Traditional industry practices tend to divide industries into two distinct buckets – firms that are primarily focused on product design and improvement, and those that define their strategy based on customer services. Over the years, the lines distinguishing these organisations have all but disappeared. To be able to succeed in today’s competitive world, you need to continually improve your product offering – even for organisations in industries such as Manufacturing and Wholesale – and the best way to do so is to keep a firm eye on your customers. Likewise, unless you have a robust product, you will not be able to retain customers. As an example, online reviews are often critical of budget airlines, but the successful ones manage to hold on to their loyal customers doing what they set out to do – by not offering the best airline food service but by continuing to provide affordable airfares to places where their customers want to go. The Ecosystm CX study finds that even the most product-focused industries today, have improving customer experience (CX) as a key business priority (Figure 1). The two groups of industries tend to have similar priorities – the only major difference being customer-focused industries invest in more initiatives to promote customer loyalty.
In 2016, Caterpillar showed the way forward to industries that have primarily been product-focused. They started investing in technology that is not just focused on solving, but actually predicting customer issues to improve service. Even industries such as Agriculture are increasingly becoming customer-focused, as more citizens become conscious of where and how their food has been produced. Freight Farms is a good example of customer-centricity in the industry – focusing on technology to grow food in environments not considered conducive to farming such as urban localities and places with extreme climates.
Investing in the Right Technologies
Looking at the Top 5 CX trends for 2020, we find that technologies such as Cloud and AI, and solutions such as robust knowledge management are true enablers of positive CX. So how do these two groups differ when it comes to investments in these technology areas? Customer-focused industries are slightly more enthusiastic about their Cloud investments, but only marginally (Figure 2). Obviously, they invest more in knowledge management solutions, both for CX as well as improved employee experience (EX). But surprisingly, product-focused industries also tend to invest in knowledge management, for several reasons ranging from product improvement to after-sales support.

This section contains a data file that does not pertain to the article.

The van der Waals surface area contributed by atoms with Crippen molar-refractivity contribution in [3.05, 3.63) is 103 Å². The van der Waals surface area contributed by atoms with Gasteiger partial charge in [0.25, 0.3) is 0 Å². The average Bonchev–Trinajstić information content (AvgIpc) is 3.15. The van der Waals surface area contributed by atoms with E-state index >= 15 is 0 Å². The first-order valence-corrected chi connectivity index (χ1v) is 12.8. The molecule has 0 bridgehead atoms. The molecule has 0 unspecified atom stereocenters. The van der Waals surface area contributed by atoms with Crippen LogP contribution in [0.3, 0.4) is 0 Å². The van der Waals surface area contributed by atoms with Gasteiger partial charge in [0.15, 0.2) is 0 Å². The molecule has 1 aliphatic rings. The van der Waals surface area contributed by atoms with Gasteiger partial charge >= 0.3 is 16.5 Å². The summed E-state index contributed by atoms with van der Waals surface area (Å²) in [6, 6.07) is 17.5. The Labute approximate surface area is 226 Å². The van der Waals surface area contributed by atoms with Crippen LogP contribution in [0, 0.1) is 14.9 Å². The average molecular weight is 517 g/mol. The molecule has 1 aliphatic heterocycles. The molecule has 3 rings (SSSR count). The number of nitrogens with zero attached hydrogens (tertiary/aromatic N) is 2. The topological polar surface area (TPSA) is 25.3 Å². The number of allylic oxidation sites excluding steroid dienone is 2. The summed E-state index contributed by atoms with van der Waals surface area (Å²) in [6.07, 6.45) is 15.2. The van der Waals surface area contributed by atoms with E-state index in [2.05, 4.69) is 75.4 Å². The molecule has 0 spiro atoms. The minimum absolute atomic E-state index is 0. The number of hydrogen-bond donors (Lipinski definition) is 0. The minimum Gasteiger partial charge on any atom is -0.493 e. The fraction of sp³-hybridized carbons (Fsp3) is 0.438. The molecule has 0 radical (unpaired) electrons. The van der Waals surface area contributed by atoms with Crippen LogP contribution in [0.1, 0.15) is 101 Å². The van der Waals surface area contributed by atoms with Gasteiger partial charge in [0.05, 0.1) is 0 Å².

Where product-focused industries really lead is in their investments in AI/Analytics – which ties in with our observation that automation is the stepping stone for AI investments across industries. The applications of AI/Analytics are very distinct for the two groups (Figure 3). Product-based industries focus on automation and optimisation and have a clear asset focus. However, it is heartening to see some customer-centric solutions such as market segmentation. On the other hand, the top AI/Analytics application for customer-focused industries is billing management, which might significantly improve CX but falls under the purview of Finance & Operations in most organisations.
Securing Data and Building Trust
No organisation can ignore the seriousness of data breaches – whether customer data or intellectual property. Public cloud is going to be the true enabler of Digital Transformation (DX), from both cost and agility angles. Security has always been a key concern around public cloud adoption, even though organisations would mostly benefit from the robust and evolving security features of public cloud providers rather than having a go at securing their systems and data in-house and on-premises. The perception on public cloud security has changed over the years (Figure 4), but customer-focused industries appear to be savvier about the shared responsibility SLAs most public cloud providers have in place.
Which brings us to another important question – how much sensitive data do these organisations store on public cloud (Figure 5). Probably because they hold more customer data and must follow industry and country compliance laws that mandate how customer data should be stored and accessed, nearly a third of customer-focused organisations store sensitive data on-premises only. While their cloud adoption may be slightly higher than product-based industries, they are also more wary of storing sensitive data on the public cloud.
The differences in strategies between customer-focused and product-focused industries might have blurred over the past decade – both groups focusing on customer-centric products. Their technology priorities are still clearly distinct, however. It is important to bear this difference in mind – both for tech buyers who are looking at use cases across all industries when it comes to emerging technology adoption; as well as for tech vendors who now have to engage with stakeholders beyond the IT department.
NB: For the purpose of this blog, industries have been classified as follows: Product-focused Industries – Energy & Utilities, Manufacturing-based industries, Resource & Primary industries, Transport & Logistics, Wholesale and Construction; Customer-focused Industries – Banking & Financial industries, Retail & eCommerce, Healthcare, Government, Professional Services, Media & Telecommunications
That is great analysis Sash – a different take on the data that I haven’t seen before. Some great examples of how the product focused industries are similar too – and very different from the customer focused ones!